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Crews from the Montana Army National Guard hoisted a 65 million-year old dinosaur skull from a hillside Friday as NBC’s “Today Show” broadcast the event live.

With excavation crews from the Museum of the Rockies in Bozeman on hand, Guard pilots maneuvered a UH-60 Blackhawk helicopter into position.

“We like things when they go well,” said Capt. Kent Hanson before the lift. “We don’t like it when they don’t.”

The helicopter plucked the plaster-wrapped skull of the rare torosaurus, whose claim to fame was having the world’s-largest head, from the hill.

“It went exactly how we planned,” said Staff Sgt. Don Van Daele after the pieces were safely moved to a distant road.

“The rigging was excellent,” said Sgt. Carroll Benjamin. “The load sat beneath the helicopter just like we hoped. The pilots did a good job.”

Pilot Glenn Faechner was also pleased with the operation.

“We were wondering why we had to get up at 3 a.m. to move something that’s been here for 65 million years,” Faechner said.

Members of the Guard had arrived at the remote location 30 miles north of Winnett on Thursday where they began planning the extraction of the fossil, which had been fully excavated by crews from the Museum of the Rockies several months before and sat wrapped in plaster and tarps.

Bob Harmon, head preparator at the Museum of the Rockies, along with the excavation’s crew chief Nels Peterson and assistant Lora Logi, made final adjustments to the fossil. The crew stabilized the skull’s frill — a bone nearly as large as a pool table.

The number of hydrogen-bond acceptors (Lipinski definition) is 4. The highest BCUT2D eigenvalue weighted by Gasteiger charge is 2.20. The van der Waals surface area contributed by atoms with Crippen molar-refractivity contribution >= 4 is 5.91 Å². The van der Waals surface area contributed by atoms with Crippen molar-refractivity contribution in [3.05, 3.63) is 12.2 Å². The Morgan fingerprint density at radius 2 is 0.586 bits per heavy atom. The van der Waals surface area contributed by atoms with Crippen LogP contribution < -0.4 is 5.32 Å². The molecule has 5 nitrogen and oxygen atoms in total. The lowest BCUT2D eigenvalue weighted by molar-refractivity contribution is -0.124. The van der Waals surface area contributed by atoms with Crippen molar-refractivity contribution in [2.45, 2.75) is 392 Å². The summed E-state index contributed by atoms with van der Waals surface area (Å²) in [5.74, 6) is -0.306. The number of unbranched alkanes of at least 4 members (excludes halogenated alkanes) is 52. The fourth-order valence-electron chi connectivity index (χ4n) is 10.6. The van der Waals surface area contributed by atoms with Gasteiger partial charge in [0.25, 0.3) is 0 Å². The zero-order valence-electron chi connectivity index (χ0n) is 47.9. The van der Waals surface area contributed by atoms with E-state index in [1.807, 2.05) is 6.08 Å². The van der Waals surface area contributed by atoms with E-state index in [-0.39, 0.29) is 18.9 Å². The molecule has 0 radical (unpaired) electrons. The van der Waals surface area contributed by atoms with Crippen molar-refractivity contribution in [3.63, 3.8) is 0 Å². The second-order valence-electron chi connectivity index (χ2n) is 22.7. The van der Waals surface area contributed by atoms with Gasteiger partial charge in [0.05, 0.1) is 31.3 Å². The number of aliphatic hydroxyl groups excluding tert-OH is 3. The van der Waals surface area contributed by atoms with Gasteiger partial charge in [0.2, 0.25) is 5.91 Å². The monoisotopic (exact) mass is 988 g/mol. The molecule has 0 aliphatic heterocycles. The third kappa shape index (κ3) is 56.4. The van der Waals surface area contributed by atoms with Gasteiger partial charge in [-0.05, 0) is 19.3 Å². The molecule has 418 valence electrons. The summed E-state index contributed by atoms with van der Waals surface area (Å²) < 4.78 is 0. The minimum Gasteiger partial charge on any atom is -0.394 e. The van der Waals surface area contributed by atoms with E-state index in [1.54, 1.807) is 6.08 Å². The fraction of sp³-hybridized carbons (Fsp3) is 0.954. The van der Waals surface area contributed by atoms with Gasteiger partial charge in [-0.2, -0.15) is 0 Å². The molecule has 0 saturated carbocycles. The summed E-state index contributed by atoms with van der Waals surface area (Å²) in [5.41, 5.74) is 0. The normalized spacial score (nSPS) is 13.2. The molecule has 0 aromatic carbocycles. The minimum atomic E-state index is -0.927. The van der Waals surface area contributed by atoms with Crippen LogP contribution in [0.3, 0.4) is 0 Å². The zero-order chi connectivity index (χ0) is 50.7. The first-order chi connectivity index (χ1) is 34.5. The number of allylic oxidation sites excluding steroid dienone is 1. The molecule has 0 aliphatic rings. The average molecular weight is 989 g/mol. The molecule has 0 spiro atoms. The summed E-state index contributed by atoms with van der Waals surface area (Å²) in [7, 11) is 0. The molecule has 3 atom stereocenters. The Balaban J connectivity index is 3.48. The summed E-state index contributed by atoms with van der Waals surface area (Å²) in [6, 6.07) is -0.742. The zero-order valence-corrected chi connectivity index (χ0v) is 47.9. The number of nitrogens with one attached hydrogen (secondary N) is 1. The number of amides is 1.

Paleontologist Jack Horner said, the torosaurus skull measures 9 feet from end to end and 7 feet across, making it the largest skull of any land animal.

Maj. Joe Foster, public relations officer for the Montana Army National Guard, said the chance to lift the fragile skull was a good training opportunity for crews.

“The Museum of the Rockies contacted us to see if we could assist them in loading up the fossils last fall,” Foster said.

Getting clearance to assist the museum, however, was a long process.

The Guard was required to conduct an environmental checklist, a site survey and ensure that it wasn’t competing with any private enterprise.

Foster said the Montana Army National Guard has extracted fossils in the past. However, the multiton torosaurus skull was the Guard’s first fossil extraction in several years. The last took place when the Guard airlifted a thescolosaurus from Makoshika State Park near Glendive in 1996.

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